Courtney Love Twibel Verdict Will Be a Game Changer
Who would have ever guessed that Courtney Love would be involved in a court case that could set major precedent over internet defamation laws? Currently, social media sites such as Twitter and Facebook are a bit like the Wild West. A person can usually pretty much say whatever they want about another person and not worry about a lawsuit. That could all change depending on the verdict of Courtney Love’s current trial. The case is cleverly being called a “Twibel” suit.
Love’s case is the first time a court has heard a libel suit against a person using Twitter. The case was brought against the Hole lead singer after Love posted a tweet in 2010 which hinted that her former lawyer Rhonda Holmes, who Love hired for a fraud case concerning her late husband Kurt Cobain’s estate, had been “bought off.” Love posted from her now defunct twitter page @CourtneyLoveUK: @noozjunkie I was f***ing devastated when Rhonda J Holmes Esq of san diego was bought off @fairnewsspears perhaps you can get a quote.
Holmes subsequently sued Love in 2011 for defamation. Love took the witness stand on Wednesday. She claimed that she thought the tweet would only reach two people, not the whole world wide web. She also defended her Twitter rights, stating that her tweet was just her own personal opinion.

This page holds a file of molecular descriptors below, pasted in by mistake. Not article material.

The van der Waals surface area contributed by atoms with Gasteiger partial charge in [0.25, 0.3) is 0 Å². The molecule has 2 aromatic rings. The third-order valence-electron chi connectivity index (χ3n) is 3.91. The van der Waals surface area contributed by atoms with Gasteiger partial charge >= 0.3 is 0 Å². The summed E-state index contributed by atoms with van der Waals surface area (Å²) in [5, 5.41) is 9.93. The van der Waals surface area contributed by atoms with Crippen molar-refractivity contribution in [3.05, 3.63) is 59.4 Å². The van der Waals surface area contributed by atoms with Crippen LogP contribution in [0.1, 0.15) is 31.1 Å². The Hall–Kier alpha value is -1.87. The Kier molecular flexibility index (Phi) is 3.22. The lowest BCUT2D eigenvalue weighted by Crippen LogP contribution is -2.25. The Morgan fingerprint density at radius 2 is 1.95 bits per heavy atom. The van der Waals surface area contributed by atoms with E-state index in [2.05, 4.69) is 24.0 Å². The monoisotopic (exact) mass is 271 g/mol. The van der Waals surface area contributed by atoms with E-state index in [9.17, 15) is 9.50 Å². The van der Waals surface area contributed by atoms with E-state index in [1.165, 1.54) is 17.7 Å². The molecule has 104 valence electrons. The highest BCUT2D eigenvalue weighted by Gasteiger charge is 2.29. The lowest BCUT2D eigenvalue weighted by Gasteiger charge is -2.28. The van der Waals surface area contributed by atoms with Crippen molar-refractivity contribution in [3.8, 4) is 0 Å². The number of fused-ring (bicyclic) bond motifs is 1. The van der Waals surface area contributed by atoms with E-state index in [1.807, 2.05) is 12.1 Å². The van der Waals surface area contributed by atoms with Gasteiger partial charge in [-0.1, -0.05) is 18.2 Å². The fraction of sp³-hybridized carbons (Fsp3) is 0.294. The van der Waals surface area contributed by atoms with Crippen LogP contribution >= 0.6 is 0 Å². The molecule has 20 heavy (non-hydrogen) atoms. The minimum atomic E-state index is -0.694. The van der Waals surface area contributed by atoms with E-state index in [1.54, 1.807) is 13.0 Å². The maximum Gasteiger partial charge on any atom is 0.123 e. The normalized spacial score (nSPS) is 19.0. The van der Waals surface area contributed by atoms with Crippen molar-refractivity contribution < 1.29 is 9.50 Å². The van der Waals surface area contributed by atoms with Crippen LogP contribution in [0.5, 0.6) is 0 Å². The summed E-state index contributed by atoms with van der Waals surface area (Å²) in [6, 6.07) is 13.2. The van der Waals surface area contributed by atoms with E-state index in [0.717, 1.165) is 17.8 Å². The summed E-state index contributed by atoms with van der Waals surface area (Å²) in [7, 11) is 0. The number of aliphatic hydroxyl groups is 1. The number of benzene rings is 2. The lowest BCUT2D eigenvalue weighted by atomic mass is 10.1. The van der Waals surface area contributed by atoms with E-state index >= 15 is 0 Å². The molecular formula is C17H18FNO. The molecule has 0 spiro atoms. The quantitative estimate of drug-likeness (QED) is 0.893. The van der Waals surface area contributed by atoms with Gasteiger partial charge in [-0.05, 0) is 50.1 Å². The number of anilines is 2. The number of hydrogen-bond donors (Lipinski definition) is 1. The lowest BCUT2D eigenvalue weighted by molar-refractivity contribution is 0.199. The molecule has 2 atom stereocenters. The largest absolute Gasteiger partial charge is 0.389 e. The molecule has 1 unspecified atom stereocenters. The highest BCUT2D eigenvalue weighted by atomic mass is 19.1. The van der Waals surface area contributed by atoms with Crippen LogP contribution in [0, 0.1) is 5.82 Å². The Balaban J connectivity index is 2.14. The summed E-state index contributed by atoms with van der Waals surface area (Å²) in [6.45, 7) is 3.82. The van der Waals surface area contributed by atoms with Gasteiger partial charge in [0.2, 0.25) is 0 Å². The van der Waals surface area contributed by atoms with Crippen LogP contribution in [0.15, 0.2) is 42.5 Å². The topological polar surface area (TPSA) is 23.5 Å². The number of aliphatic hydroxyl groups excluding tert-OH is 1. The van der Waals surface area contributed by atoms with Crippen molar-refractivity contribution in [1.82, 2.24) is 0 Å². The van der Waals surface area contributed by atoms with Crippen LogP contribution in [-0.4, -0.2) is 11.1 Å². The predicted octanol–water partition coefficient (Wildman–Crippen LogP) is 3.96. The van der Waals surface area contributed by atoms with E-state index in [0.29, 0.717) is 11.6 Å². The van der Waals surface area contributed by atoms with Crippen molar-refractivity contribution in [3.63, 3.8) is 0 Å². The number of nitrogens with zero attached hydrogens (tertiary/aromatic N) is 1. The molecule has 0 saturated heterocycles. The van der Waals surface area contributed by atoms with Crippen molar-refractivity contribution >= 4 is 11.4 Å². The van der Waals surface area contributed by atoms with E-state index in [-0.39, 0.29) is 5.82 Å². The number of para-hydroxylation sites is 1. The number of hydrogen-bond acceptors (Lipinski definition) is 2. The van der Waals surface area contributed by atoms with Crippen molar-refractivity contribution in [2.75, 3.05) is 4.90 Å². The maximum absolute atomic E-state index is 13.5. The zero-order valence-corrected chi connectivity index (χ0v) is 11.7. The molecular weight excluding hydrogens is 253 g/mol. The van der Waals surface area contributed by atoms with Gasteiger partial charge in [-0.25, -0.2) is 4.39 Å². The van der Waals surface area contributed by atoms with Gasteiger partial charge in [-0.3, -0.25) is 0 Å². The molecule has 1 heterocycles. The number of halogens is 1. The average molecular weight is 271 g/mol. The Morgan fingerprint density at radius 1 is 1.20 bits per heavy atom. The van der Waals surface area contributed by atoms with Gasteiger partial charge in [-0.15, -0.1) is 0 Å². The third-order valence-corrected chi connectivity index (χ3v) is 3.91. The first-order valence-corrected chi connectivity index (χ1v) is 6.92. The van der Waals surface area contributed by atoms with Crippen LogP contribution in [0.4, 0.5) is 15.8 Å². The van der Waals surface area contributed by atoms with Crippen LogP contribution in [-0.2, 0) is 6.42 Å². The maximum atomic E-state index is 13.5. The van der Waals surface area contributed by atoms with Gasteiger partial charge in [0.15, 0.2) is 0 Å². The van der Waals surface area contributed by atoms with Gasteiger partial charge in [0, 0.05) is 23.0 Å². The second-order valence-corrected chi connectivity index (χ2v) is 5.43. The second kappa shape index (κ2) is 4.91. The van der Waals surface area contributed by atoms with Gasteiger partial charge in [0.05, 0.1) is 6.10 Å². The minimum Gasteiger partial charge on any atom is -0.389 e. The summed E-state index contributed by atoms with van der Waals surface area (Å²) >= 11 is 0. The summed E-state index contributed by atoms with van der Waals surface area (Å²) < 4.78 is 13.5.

The trial should finish up sometime next week. An attorney named Brian Claypool, who is not part of the Love case, spoke of the importance of the verdict. “The Courtney Love Twitter lawsuit is monumental because the judge has now determined that tweeting in California can potentially give rise to liability under the theory of defamation. The Courtney Love case will set a precedent that will result in, potentially, the average person being liable as well.”
This is not the first time Love has gotten into trouble with Twitter. In 2011, she tweeted several disparaging remarks about fashion designer Dawn Simorangkir. The designer sued Love for defamation, but the case never went to trial. Love reportedly paid Simorangkir a $430,000 settlement.
Image via Twitter